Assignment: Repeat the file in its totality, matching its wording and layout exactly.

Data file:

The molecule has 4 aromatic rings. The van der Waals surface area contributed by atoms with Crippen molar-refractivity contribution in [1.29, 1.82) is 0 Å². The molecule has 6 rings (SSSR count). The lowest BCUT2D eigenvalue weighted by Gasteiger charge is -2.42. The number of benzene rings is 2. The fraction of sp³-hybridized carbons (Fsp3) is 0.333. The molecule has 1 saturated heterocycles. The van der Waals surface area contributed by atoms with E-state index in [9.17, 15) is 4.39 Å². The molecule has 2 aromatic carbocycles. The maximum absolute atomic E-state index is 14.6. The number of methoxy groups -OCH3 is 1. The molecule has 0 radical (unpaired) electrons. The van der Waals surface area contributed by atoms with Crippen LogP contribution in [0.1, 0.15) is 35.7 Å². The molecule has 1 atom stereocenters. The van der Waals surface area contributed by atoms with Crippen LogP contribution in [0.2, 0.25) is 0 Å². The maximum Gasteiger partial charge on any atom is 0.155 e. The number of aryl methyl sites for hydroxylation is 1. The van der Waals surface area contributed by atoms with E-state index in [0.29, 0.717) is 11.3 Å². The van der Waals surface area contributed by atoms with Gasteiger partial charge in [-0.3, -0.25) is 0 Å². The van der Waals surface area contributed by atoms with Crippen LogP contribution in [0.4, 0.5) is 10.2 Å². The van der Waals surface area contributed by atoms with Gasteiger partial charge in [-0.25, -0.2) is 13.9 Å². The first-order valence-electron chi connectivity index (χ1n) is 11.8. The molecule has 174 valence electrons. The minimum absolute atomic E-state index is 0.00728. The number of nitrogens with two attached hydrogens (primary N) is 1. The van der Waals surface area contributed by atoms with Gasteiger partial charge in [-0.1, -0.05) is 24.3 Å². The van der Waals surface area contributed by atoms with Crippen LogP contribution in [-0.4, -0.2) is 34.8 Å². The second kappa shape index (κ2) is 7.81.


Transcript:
The molecule has 4 aromatic rings. The van der Waals surface area contributed by atoms with Crippen molar-refractivity contribution in [1.29, 1.82) is 0 Å². The molecule has 6 rings (SSSR count). The lowest BCUT2D eigenvalue weighted by Gasteiger charge is -2.42. The number of benzene rings is 2. The fraction of sp³-hybridized carbons (Fsp3) is 0.333. The molecule has 1 saturated heterocycles. The van der Waals surface area contributed by atoms with E-state index in [9.17, 15) is 4.39 Å². The molecule has 2 aromatic carbocycles. The maximum absolute atomic E-state index is 14.6. The number of methoxy groups -OCH3 is 1. The molecule has 0 radical (unpaired) electrons. The van der Waals surface area contributed by atoms with Crippen LogP contribution in [0.1, 0.15) is 35.7 Å². The molecule has 1 atom stereocenters. The van der Waals surface area contributed by atoms with Crippen LogP contribution in [0.2, 0.25) is 0 Å². The maximum Gasteiger partial charge on any atom is 0.155 e. The number of aryl methyl sites for hydroxylation is 1. The van der Waals surface area contributed by atoms with E-state index in [0.29, 0.717) is 11.3 Å². The van der Waals surface area contributed by atoms with Gasteiger partial charge in [-0.3, -0.25) is 0 Å². The van der Waals surface area contributed by atoms with Crippen LogP contribution in [0.4, 0.5) is 10.2 Å². The van der Waals surface area contributed by atoms with Gasteiger partial charge in [-0.25, -0.2) is 13.9 Å². The first-order valence-electron chi connectivity index (χ1n) is 11.8. The molecule has 174 valence electrons. The minimum absolute atomic E-state index is 0.00728. The number of nitrogens with two attached hydrogens (primary N) is 1. The van der Waals surface area contributed by atoms with Gasteiger partial charge in [-0.1, -0.05) is 24.3 Å². The van der Waals surface area contributed by atoms with Crippen LogP contribution in [-0.4, -0.2) is 34.8 Å². The second kappa shape index (κ2) is 7.81.